The Fiery Hot Ingredient That Can Boost Your Memory Power

Most people who love sushi probably also seek out the hot and pungent flavor of the complementary ingredient, wasabi. You pick up your roll of sushi, dip one end in the spicy green stuff and the other in soy sauce, and put the food in your mouth. Yum. 

Wasabi comes from the underground stem (rhizome) of the Japanese plant called Eutrema japonicum, per Vice. While we might enjoy the fiery hot dish while out at a Japanese restaurant, researchers from Tohoku University have found that this green ingredient can improve your memory as well — both short-term and long-term memory, to be exact (via CBS News). 

The team, led by Rui Nouchi, an associate professor at the school's Institute of Development, Aging, and Cancer, zeroed in on the main active component in this Japanese plant, which belongs to the cruciferous family – a biochemical named 6-MSITC – which has both antioxidant and anti-inflammatory properties. What did the research entail exactly? 

The study looked at the effects of wasabi extract on an elderly population

72 elderly, yet healthy, participants between the ages of 60 and 80 took part in the 2023 study published in the journal Nutrients. They were split into two groups, where one half consumed 100 milligrams of wasabi extract before going to sleep at night for three months, while the other took a placebo for the same length of time (via CBS News). 

When the subjects were tested for working memory (a type of short-term memory concerned with holding memory temporarily) and episodic memory (a type of long-term memory related to conscious recollection) via standardized tests after 12 weeks, those who'd taken the fiery hot ingredient before sleep saw a significant improvement in both types of memory. In fact, scores related to episodic memory had risen by 18%. When compared with the placebo group, the bedtime wasabi-drinkers scored 14% higher overall. 

However, researchers didn't see marked improvement in the cognitive domains that have to do with executive function, processing speed, and attention. The idea is that the 6-MSITC found in wasabi could be influencing inflammation and oxidant levels in an area of the brain associated with learning and memory – the hippocampus. Rui Nouchi focused on this study as a means to uncover a daily supplement for memory loss that might offer a more sustainable approach to seniors wanting to improve memory power. But there's a catch: wasabi isn't as widely available as you might think.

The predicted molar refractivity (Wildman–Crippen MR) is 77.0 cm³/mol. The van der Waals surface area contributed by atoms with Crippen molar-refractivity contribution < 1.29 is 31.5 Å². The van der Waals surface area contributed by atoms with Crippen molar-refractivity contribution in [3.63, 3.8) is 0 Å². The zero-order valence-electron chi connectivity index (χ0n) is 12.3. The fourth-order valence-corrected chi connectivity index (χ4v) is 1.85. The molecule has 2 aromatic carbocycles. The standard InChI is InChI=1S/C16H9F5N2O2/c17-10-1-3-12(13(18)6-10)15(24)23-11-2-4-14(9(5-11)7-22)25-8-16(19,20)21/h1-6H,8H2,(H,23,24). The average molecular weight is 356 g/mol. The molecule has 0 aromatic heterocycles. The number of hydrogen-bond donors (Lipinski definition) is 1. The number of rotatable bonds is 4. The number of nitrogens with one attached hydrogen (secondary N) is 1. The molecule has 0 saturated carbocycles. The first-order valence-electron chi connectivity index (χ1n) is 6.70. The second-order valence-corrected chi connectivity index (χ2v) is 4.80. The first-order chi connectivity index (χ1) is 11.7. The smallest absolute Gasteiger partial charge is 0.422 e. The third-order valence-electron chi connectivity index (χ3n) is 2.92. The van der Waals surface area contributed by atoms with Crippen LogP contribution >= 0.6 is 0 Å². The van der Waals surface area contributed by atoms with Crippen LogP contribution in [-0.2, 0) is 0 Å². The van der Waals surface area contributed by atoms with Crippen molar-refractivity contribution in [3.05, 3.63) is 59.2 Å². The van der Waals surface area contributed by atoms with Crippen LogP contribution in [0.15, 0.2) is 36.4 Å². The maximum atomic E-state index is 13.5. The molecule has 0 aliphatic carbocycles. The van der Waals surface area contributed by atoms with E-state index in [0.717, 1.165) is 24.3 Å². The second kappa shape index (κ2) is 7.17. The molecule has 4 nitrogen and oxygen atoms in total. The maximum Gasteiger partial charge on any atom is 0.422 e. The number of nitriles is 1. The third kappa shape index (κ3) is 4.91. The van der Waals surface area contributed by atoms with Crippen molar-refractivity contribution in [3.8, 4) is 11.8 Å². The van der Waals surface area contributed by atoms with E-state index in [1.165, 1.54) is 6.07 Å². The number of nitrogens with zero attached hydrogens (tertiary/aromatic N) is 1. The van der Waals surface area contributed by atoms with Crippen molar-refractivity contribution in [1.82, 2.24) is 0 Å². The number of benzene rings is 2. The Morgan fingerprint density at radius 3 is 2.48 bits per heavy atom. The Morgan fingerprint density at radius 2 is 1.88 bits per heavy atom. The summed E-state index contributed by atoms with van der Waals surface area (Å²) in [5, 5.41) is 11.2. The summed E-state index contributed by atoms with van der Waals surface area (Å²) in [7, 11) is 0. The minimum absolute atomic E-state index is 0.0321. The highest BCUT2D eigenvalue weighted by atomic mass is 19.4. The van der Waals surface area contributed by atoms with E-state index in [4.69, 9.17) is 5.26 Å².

The fiery hot wasabi you have at your favorite Japanese restaurant might not be authentic

Authentic wasabi is considered one of the most challenging plants to grow commercially, per CNN. It requires a temperature of about 50 to 64.4 degrees Fahrenheit and takes two years to grow, for starters (via Vice). Oh, and it isn't a fan of direct sunlight and costs as much as $300 a kilo (via 

Chef Aya Yamamoto of Gastronomia Yamamoto in Milan told Vice that what you'd typically find in the U.S. or any other Western country might not be the actual wasabi to begin with. Restaurants are probably using the underground stem of horseradish instead, adding food coloring and Chinese mustard to mimic the authentic plant's hue and taste. So if you thought you could run to your favorite Japanese fine dining outlet or grocery store and pick up plain wasabi containers in the hopes of boosting your memory power, you'll be disappointed.   

What does this mean for dementia research, though? Rui Nouchi is hopeful, but he does think more studies need to be conducted on different age groups for more conclusive data. "We knew from earlier animal studies that wasabi conferred health benefits. But what really surprised us was the dramatic change. The improvement was really substantial," he added (via CBS News).